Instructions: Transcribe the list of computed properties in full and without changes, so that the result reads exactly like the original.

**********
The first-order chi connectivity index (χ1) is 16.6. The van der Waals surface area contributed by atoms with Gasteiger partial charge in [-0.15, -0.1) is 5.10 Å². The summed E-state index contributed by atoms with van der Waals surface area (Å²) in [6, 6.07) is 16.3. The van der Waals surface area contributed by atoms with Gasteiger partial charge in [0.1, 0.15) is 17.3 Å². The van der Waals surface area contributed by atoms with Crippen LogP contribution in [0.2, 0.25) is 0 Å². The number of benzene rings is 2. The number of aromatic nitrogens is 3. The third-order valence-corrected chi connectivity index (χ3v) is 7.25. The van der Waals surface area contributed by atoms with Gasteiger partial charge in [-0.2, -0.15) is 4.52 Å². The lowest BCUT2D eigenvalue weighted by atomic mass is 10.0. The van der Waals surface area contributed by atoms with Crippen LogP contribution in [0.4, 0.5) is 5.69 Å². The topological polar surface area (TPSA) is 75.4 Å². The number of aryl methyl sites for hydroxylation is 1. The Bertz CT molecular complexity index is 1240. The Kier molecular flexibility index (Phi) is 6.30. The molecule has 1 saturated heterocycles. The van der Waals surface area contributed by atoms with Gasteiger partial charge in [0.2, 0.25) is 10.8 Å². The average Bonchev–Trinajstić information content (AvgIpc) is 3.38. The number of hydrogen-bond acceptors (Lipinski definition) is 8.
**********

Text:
The first-order chi connectivity index (χ1) is 16.6. The van der Waals surface area contributed by atoms with Gasteiger partial charge in [-0.15, -0.1) is 5.10 Å². The summed E-state index contributed by atoms with van der Waals surface area (Å²) in [6, 6.07) is 16.3. The van der Waals surface area contributed by atoms with Gasteiger partial charge in [0.1, 0.15) is 17.3 Å². The van der Waals surface area contributed by atoms with Crippen LogP contribution in [0.2, 0.25) is 0 Å². The number of benzene rings is 2. The number of aromatic nitrogens is 3. The third-order valence-corrected chi connectivity index (χ3v) is 7.25. The van der Waals surface area contributed by atoms with Gasteiger partial charge in [-0.2, -0.15) is 4.52 Å². The lowest BCUT2D eigenvalue weighted by atomic mass is 10.0. The van der Waals surface area contributed by atoms with Crippen LogP contribution in [0.4, 0.5) is 5.69 Å². The topological polar surface area (TPSA) is 75.4 Å². The number of aryl methyl sites for hydroxylation is 1. The Bertz CT molecular complexity index is 1240. The Kier molecular flexibility index (Phi) is 6.30. The molecule has 1 saturated heterocycles. The van der Waals surface area contributed by atoms with Gasteiger partial charge in [0.2, 0.25) is 10.8 Å². The average Bonchev–Trinajstić information content (AvgIpc) is 3.38. The number of hydrogen-bond acceptors (Lipinski definition) is 8.